Self Esteem and Political Surveys

On Monday night I received a call from a phone surveyor in a boiler room operation for a political candidate and I found it to be a very interesting experience – one I wish to share.

It was one of those vague surveys with questions about almost everything and some very pointed questions about a few things that served the candidate. It was all about global warming but couched in terms that were wishy-washy and didn’t call it that. It asked about environmental issues and wanted to know where to point the finger. I guess he was trying to decide just what his stand was on this issue and a few other issues delicately hidden in the survey.

The surveyor asked many questions about architects and their responsibility to the environment. And he asked about the responsibilities of their professional associations and how familiar I am with them. (Why I should be closely familiar with architectural associations is a mystery to me).  The survey took over thirty minutes of “prime time” which I consider an imposition on the part of the candidate who commissioned it. Of course, I could have refused to take it but I figured I could learn something and I was curious to know who sponsored it.

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What was the most interesting to me was the bias of the questions and the wording of the answers. It seemed that he was trying to sway my opinions more than he was trying to ascertain them. I hate that. By the time I finished the survey both the surveyor and I were laughing at the ridiculousness of the questions as well as the absurdity of the answers.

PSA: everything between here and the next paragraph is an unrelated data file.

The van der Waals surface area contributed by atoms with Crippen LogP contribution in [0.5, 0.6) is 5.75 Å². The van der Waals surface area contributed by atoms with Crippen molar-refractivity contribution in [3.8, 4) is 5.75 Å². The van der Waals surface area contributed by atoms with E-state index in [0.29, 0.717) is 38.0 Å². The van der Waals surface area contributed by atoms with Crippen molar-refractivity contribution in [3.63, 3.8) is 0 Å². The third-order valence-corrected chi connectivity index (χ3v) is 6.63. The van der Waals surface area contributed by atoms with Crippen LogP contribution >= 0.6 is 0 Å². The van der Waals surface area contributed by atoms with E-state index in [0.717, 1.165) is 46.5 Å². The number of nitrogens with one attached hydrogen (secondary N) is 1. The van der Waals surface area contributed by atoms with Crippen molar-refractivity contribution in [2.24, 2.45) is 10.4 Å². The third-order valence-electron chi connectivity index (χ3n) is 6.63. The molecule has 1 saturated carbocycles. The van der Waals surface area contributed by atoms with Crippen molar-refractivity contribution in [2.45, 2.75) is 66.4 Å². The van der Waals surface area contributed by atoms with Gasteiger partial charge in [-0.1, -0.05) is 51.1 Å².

And so what does this have to do with Self Improvement?  Pay attention here:

If you have low self esteem and a lack of self confidence, you might fall for this obtuse and wordy survey and not be aware of its agenda. You generally need or want to please everyone, even those conducting a survey. But even more than trying to please, if you have low self esteem you tend to accept what others say as authority. You might buy in to the opinions blatantly put forth in the survey before you’ve formed your own opinion based on your belief system and knowledge of the political process, the issues of the campaign and the integrity (or lack of integrity) of the candidate.

If you don’t know what you stand for you’ll fall for whatever sounds best by a candidate that looks good and delivers the best speech.

This is true in other areas of your life as well. If  you don’t know what you believe and rely on others to form your opinions for you, you will buy whatever the salesman is pushing, you will accept what the teacher is teaching regardless of  the price you pay.

Your opinions are as good as anyone else’s. Do you know what they are and can you stand by them?

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